Trophy Value & Its Importance When Selecting Rewards
By Dennis O. Borst
Think about it: Using a target audience who you would like to engage in test-driving a new luxury sedan on a national level, you would begin defining your target audience using a few common demographic and geographic facts. For example, it would be important to establish a HHI (household income) at a level that could qualify to purchase or lease the vehicle in the promotion. With that, one might research national ZIP codes that meet the HHI number required to be a target. Additionally, you could further define your target by researching current owner / leases of vehicles in the price range of your product. Further definition of your target audience could include educational background and age.
Now that we have our target, we need to move to the reward selection part of the process. The difficult portion of this process is the determination of the value of the reward (or perceived value) of the carrot to be used. What will it take to get this "high achiever" out of a typical weekend schedule and into a car dealership to test-drive your new sedan?
Here is where additional research information comes to value in selecting rewards that hold a high perceived value to the target. Gather additional research data like lifestyle, activities, hobbies, sports and other interests. Now you know exactly what will drive their behavior and get them off the couch and into a dealership over the weekend.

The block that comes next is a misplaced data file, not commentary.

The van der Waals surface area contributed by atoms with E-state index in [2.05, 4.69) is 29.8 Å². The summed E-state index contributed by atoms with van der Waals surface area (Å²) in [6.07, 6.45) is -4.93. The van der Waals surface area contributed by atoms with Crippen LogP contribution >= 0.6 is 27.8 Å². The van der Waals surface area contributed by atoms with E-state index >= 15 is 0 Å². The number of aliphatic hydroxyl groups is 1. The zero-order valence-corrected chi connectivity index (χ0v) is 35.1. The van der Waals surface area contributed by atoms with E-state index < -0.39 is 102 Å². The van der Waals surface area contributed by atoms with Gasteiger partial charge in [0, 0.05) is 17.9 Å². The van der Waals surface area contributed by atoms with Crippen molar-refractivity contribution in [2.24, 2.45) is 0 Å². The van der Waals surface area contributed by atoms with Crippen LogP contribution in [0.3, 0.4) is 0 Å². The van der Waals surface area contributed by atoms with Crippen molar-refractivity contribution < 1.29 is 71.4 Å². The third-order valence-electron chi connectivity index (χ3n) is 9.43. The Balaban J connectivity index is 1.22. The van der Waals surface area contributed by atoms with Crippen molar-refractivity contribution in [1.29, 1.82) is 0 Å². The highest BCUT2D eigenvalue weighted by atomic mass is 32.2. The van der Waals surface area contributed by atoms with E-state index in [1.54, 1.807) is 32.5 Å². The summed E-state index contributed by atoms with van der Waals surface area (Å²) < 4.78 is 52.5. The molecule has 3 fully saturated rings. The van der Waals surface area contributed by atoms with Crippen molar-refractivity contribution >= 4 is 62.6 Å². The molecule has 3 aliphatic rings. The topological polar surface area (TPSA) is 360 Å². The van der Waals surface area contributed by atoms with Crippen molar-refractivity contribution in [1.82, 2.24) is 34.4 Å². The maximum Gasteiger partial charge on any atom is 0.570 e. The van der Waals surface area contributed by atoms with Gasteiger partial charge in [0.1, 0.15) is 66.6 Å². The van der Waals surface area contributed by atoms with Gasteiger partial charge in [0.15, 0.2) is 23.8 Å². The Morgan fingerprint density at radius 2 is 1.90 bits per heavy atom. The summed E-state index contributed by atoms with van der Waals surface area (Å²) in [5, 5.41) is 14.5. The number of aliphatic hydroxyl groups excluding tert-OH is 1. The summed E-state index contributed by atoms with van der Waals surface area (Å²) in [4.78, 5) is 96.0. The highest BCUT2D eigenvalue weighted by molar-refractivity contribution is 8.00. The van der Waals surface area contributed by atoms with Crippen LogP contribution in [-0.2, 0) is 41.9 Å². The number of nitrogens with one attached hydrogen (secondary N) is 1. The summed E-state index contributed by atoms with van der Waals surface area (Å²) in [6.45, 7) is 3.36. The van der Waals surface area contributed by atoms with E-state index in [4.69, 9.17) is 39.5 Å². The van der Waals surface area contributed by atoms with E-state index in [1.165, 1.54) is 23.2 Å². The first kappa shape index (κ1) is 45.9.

Having done hundreds of these over the years I can tell you that, based on this target, your best reward options in the $100 to $200 value range would be:
- Small electronics products like wireless speakers with Bluetooth to play back MP3s
- Personal luxury products like sunglasses, binoculars or sport watches
- Weekend travel packages
- Outdoor products like smokers and barbeques
- Retail, Entertainment, Personal Services and Dining Gift Cards
Every one of these items have a proven track record of driving successful sales, test drives, spend and get and motivational programs. Remember, it isn't that you qualified for a reward in a program; it's how long you remember why you got that reward. That's "Trophy Value."